plot. He’s haunted by a missing son who disappeared years earlier at age ten.
Whit, Cassie and Boon’s father, is dealing with the disappearance of his wife
while holding down a demanding job and taking care of the two children. Cassie,
age twelve, tries to fit in with the older kids in the neighborhood by dressing
Goth. Five-year-old Boon sleeps in his closet.
The story feels repetitive at times, but each time we see the “facts” from a different point of view, we learn a little more of the “truth.” It kept my interest to the end, and I liked the ending.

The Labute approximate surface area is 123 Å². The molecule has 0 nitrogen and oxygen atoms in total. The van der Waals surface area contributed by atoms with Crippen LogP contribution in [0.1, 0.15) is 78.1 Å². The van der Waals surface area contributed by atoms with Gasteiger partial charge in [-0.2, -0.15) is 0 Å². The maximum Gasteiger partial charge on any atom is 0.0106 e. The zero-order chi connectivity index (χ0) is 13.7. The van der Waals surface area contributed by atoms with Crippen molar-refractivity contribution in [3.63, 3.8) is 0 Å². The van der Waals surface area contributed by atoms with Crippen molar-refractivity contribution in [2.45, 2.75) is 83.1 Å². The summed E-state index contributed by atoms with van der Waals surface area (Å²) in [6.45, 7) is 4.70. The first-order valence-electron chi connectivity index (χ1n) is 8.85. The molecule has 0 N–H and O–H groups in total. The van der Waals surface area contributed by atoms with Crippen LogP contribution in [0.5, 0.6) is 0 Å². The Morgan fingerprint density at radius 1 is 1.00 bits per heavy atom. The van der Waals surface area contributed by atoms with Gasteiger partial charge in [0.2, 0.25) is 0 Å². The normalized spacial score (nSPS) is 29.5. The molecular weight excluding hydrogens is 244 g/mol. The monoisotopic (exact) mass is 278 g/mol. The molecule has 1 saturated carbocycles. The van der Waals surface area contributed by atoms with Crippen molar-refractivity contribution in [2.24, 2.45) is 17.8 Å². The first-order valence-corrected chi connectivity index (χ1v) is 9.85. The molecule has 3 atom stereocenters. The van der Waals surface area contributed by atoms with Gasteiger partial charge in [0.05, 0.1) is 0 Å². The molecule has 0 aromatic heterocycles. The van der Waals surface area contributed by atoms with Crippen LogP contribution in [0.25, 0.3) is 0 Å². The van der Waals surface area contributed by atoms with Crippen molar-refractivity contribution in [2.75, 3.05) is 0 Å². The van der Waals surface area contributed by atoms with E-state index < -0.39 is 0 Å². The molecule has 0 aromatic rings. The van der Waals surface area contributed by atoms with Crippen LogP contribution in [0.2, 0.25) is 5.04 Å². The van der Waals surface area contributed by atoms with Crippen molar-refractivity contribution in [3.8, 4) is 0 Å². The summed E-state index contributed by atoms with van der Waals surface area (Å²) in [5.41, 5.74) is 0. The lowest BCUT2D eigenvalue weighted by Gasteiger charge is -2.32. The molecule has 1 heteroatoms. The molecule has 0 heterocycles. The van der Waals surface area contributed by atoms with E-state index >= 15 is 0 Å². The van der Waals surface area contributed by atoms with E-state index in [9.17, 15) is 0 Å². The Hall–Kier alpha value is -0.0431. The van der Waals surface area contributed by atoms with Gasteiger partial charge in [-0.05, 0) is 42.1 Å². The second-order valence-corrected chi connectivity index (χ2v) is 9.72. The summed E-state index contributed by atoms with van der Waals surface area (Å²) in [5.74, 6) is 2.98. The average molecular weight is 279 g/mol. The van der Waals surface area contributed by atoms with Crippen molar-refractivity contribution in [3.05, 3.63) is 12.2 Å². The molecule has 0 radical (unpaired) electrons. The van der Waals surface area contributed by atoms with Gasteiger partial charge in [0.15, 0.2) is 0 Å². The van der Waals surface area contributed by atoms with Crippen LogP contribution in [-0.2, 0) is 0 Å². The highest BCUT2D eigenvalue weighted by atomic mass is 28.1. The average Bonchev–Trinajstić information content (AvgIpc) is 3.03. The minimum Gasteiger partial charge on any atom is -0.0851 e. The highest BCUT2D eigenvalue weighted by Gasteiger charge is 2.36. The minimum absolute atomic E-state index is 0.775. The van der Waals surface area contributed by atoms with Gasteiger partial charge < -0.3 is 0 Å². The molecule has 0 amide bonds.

I decided to read this nonfiction book after reading the
author’s novel, Scrublands. I wanted
to learn more about Australia and the area where the story took place. I’ve
never visited Australia, but I can picture the drought-ridden area of
Queensland and New South Wales now that I’ve read The River. Chris Hammer is an excellent writer.
Hammer spent weeks and months traveling the Murray-Darling
river basin. He introduces us to the residents of this harsh land, tells their real
stories, their memories, and their yarns. He covers the heartbreak of failing
towns and farms, the determination and humor of the people who live there.
There are lessons in this book about water and how we use
and abuse it. Hammer doesn’t preach, he gives us the differing opinions of the
people living with the lack of water. Some of those lessons are relevant to the
US as well as Australia.